"And doesn't that mean that only those who can PROVE they're an originalist are eligible?"

If that's what the president promised while on the campaign trail, shouldn't that be a requirement?


38 posted on 10/24/2005 1:58:40 PM PDT by flashbunny (What is more important: Loyalty to principles, or loyalty to personalities?)
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To: ez
And doesn't that mean that only those who can PROVE they're an originalist are eligible?

Yes. Or, you could just take it on faith. Geez, I would LOVE to sell you a used car!!!

39 posted on 10/24/2005 2:05:56 PM PDT by JohnnyZ ("She was appointed by a conservative. That ought to have been enough for us." -- NotBrilliant)
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To: flashbunny
If that's what the president promised while on the campaign trail, shouldn't that be a requirement?

It should be a requirement. That's why between that promise and her stated contention that she will be an originalist, I believe she will be an originalist.

My point is that if she has no indicatory record, one must accept the word of the people that know her.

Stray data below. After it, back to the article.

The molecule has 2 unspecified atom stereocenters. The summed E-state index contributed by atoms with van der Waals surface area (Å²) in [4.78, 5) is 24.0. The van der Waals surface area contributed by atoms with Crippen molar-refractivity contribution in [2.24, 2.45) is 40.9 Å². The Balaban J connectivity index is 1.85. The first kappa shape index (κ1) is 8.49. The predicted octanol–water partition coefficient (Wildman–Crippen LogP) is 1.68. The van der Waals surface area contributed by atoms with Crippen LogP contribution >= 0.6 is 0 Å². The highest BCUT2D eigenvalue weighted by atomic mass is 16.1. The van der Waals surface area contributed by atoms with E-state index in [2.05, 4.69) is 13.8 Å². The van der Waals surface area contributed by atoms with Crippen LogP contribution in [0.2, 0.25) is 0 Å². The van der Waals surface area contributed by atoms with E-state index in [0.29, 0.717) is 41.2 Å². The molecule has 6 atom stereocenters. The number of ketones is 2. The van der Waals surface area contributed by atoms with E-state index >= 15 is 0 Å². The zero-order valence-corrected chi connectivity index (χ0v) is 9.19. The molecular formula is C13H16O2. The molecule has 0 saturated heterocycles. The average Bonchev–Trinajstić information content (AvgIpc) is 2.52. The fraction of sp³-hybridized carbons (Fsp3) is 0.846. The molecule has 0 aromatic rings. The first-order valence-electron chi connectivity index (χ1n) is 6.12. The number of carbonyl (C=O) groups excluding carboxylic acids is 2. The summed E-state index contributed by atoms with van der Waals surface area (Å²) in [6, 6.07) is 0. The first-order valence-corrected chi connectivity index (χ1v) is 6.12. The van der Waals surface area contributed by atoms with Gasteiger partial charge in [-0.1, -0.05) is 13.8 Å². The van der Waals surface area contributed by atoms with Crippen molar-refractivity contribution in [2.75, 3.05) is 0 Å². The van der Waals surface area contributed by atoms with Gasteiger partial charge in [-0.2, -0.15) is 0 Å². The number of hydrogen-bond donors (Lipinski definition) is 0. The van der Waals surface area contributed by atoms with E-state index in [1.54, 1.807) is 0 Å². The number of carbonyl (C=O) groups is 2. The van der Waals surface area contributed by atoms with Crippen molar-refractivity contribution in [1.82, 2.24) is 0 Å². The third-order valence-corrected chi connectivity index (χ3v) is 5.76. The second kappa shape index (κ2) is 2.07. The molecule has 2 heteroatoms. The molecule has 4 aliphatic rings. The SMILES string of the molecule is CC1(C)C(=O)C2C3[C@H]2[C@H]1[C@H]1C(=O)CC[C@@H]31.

40 posted on 10/24/2005 2:07:34 PM PDT by ez (Extremism, like all else, should be applied in moderation.)
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To: JohnnyZ
Yes. Or, you could just take it on faith.

Because we are at a critical time in our history, with Hillary! seeking to discredit Republicans ala Nixon just before she runs, I have decided to take it on faith.

41 posted on 10/24/2005 2:09:24 PM PDT by ez (Extremism, like all else, should be applied in moderation.)
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To: ez

In addition, there's some oceanfront property on the Vermont coast that I really think you'd like. You can't actually visit it before you buy, but trust me, you're really gonna enjoy that sea breeze!


42 posted on 10/24/2005 2:11:21 PM PDT by JohnnyZ ("She was appointed by a conservative. That ought to have been enough for us." -- NotBrilliant)
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To: Crackingham
Methinks this nomination was,is,and will be,the straw women. You know create a straw-person, let the opposition tear it to shreds, then present the dark horse. We will see if the nomination is withdrawn, and the real nominee steps forward and is substituted.
W. did one switch why not two?
43 posted on 10/24/2005 2:12:05 PM PDT by TUX (Domino effect)
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To: ez
Because we are at a critical time in our history, with Hillary! seeking to discredit Republicans

Ah, the "Hillary made me do it" defense, trotted out as an excuse for voting for liberals, giving up freedoms, and accepting unqualified Supreme Court nominees.